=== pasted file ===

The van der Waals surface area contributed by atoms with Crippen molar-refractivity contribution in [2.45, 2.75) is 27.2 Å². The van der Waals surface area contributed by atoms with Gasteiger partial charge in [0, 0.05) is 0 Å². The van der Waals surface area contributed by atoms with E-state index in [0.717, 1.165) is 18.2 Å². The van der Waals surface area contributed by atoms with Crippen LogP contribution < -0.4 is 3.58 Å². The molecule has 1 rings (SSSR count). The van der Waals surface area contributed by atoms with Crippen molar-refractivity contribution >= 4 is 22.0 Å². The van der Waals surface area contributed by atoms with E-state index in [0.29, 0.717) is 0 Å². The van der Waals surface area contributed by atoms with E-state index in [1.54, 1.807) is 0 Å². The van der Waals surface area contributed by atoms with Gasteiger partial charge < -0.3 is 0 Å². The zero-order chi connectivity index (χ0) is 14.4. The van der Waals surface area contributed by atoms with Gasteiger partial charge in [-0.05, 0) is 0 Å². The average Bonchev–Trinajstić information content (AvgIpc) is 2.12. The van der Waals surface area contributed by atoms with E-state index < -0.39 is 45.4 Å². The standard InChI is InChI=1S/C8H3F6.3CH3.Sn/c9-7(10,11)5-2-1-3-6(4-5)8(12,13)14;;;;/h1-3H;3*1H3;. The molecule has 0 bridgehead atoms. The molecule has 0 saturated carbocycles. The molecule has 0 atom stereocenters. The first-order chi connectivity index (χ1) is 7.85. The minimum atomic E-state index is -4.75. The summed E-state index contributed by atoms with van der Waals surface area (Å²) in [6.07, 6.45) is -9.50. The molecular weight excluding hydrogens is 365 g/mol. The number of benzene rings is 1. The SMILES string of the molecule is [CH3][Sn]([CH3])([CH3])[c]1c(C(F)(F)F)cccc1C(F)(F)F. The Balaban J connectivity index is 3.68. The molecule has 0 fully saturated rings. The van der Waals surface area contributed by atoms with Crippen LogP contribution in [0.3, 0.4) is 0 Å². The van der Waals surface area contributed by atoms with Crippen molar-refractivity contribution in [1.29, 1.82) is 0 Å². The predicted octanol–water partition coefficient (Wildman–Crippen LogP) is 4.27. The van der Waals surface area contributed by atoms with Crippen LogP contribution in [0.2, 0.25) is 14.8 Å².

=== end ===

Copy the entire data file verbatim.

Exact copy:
The van der Waals surface area contributed by atoms with Crippen molar-refractivity contribution in [2.45, 2.75) is 27.2 Å². The van der Waals surface area contributed by atoms with Gasteiger partial charge in [0, 0.05) is 0 Å². The van der Waals surface area contributed by atoms with E-state index in [0.717, 1.165) is 18.2 Å². The van der Waals surface area contributed by atoms with Crippen LogP contribution < -0.4 is 3.58 Å². The molecule has 1 rings (SSSR count). The van der Waals surface area contributed by atoms with Crippen molar-refractivity contribution >= 4 is 22.0 Å². The van der Waals surface area contributed by atoms with E-state index in [0.29, 0.717) is 0 Å². The van der Waals surface area contributed by atoms with E-state index in [1.54, 1.807) is 0 Å². The van der Waals surface area contributed by atoms with Gasteiger partial charge < -0.3 is 0 Å². The zero-order chi connectivity index (χ0) is 14.4. The van der Waals surface area contributed by atoms with Gasteiger partial charge in [-0.05, 0) is 0 Å². The average Bonchev–Trinajstić information content (AvgIpc) is 2.12. The van der Waals surface area contributed by atoms with E-state index < -0.39 is 45.4 Å². The standard InChI is InChI=1S/C8H3F6.3CH3.Sn/c9-7(10,11)5-2-1-3-6(4-5)8(12,13)14;;;;/h1-3H;3*1H3;. The molecule has 0 bridgehead atoms. The molecule has 0 saturated carbocycles. The molecule has 0 atom stereocenters. The first-order chi connectivity index (χ1) is 7.85. The minimum atomic E-state index is -4.75. The summed E-state index contributed by atoms with van der Waals surface area (Å²) in [6.07, 6.45) is -9.50. The molecular weight excluding hydrogens is 365 g/mol. The number of benzene rings is 1. The SMILES string of the molecule is [CH3][Sn]([CH3])([CH3])[c]1c(C(F)(F)F)cccc1C(F)(F)F. The Balaban J connectivity index is 3.68. The molecule has 0 fully saturated rings. The van der Waals surface area contributed by atoms with Crippen LogP contribution in [0.3, 0.4) is 0 Å². The van der Waals surface area contributed by atoms with Crippen molar-refractivity contribution in [1.29, 1.82) is 0 Å². The predicted octanol–water partition coefficient (Wildman–Crippen LogP) is 4.27. The van der Waals surface area contributed by atoms with Crippen LogP contribution in [0.2, 0.25) is 14.8 Å².